Extreme Weather News

GPM Examines Tropical Cyclone Gita Remnants Over New Zealand

As predicted, the remnants of tropical cyclone GITA hit New Zealand on Tuesday (local time). GITA had transitioned to an extra-tropical low and was much weaker than when it hit Tonga last week. It still contained strong tropical strong force winds with occasionally heavy rainfall. New Zealand's South Island was the hardest hit. The northern end of of the South Island was in the right front quadrant of the tropical cyclone where the wind speeds around the center of circulation were increased by the low's speed of movement. Torrential rainfall led to flooding and landslides on the South Island of New Zealand where a state of emergency was declared. 

GPM Examines Tropical Cyclone Gita Remnants Over New Zealand

The GPM core observatory satellite flew above GITA on February 20, 2017 at 1104 UTC (February 21, 2017 at 12:04 AM NZDT ) as the tropical cyclone was impacting New Zealand. GITA had transitioned to extra-tropical and had maximum sustained winds of about 55 kts (63 mph). A red tropical storm symbol shows the approximate location of the tropical cyclone remnant's low level center of circulation. Data collected by GPM's microwave Imager (GMI) and Dual Frequency Precipitation Radar (DPR) instruments indicated that most of the rain with GITA's remnants was located over New Zealand's South Island. Rainfall was measured by DPR (Ku Band) southeast of the remnant's center falling at a rate of over 22 mm (.9 inches) per hour.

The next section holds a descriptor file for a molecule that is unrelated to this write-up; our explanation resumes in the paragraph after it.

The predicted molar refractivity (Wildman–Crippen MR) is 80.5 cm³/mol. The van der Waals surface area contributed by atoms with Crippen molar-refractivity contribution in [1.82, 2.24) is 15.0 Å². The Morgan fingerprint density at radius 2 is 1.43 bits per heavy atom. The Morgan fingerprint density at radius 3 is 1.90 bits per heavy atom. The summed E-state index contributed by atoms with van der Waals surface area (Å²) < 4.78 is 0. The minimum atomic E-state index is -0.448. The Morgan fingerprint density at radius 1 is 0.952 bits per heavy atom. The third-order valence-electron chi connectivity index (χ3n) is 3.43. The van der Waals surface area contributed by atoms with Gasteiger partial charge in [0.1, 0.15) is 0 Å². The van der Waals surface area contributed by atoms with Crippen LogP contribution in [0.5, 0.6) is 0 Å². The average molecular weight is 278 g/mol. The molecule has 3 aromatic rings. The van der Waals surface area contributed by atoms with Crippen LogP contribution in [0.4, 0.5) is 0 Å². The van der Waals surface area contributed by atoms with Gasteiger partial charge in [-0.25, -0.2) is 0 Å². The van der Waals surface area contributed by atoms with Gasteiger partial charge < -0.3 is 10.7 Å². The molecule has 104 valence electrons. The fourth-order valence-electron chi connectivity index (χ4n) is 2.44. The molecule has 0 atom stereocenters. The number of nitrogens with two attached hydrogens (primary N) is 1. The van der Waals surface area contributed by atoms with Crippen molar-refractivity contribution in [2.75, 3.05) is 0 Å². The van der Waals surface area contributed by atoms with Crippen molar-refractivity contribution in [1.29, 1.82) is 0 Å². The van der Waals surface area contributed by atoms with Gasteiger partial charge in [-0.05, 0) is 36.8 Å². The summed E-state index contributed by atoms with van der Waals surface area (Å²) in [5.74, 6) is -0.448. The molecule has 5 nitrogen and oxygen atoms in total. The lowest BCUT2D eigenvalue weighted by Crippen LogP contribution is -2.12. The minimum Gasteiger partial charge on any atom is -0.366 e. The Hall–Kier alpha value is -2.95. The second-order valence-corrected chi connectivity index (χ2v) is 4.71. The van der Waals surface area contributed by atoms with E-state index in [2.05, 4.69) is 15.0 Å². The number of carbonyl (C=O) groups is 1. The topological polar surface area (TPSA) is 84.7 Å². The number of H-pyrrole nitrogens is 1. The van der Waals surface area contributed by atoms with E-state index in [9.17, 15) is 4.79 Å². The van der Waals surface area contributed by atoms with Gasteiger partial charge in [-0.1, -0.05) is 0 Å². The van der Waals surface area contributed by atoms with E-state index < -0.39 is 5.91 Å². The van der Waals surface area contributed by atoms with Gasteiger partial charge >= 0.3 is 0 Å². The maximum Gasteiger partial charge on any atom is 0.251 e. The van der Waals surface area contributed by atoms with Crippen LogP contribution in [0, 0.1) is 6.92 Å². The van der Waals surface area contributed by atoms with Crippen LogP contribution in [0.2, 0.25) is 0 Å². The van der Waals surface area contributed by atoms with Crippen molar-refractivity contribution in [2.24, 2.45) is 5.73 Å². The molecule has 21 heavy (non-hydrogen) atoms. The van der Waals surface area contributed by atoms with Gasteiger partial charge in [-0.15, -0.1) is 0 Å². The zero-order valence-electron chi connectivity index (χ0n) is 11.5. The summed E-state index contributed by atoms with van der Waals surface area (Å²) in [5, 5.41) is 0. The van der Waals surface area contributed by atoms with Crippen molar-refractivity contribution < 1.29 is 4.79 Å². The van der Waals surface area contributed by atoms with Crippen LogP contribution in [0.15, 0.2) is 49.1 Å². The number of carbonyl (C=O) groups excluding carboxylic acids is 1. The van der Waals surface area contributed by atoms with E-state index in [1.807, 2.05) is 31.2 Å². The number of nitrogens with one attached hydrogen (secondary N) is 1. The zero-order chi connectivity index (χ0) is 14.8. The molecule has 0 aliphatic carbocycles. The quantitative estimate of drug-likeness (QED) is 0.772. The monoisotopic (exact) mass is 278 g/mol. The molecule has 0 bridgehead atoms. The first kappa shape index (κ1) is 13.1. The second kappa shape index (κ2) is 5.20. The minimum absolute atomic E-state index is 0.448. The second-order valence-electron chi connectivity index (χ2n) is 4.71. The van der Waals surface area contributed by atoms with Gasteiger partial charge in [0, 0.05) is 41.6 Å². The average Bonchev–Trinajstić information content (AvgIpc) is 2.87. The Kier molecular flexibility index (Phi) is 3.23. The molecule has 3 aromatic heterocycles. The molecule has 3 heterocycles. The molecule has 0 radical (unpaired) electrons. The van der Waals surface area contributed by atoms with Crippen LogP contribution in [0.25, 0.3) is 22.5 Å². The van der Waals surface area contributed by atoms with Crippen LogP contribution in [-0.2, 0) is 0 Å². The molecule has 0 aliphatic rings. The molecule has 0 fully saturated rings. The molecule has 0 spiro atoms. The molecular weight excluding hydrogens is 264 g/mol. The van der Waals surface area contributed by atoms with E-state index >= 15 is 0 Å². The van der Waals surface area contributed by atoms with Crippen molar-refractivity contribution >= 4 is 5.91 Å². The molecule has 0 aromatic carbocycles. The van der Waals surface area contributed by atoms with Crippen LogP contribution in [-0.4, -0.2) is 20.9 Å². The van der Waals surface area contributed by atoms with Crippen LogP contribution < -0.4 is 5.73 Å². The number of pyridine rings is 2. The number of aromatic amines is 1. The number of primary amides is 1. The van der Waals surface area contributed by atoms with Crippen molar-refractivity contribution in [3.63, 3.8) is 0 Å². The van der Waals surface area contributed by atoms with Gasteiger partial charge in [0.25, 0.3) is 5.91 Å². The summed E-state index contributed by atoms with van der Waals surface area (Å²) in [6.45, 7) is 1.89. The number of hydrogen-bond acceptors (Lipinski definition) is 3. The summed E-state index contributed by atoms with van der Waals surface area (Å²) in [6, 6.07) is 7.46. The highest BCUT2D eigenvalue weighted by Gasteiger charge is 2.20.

GPM Examines Tropical Cyclone Gita Remnants Over New Zealand

GPM's Radar data (DPR Ku Band) were used in this 3-D view of the rainfall structure within tropical cyclone GITA's remnants. DPR showed that most of the precipitation within GITA's remnants was at fairly low levels with the highest storms reaching altitudes of about 9 km (5.6 miles). GPM's radar echoes from heavy downpours were frequently returning values greater than 44 dBZ to the satellite.

GPM Examines Tropical Cyclone Gita Remnants Over New Zealand

  • Images and caption by Hal Pierce (SSAI/NASA GSFC)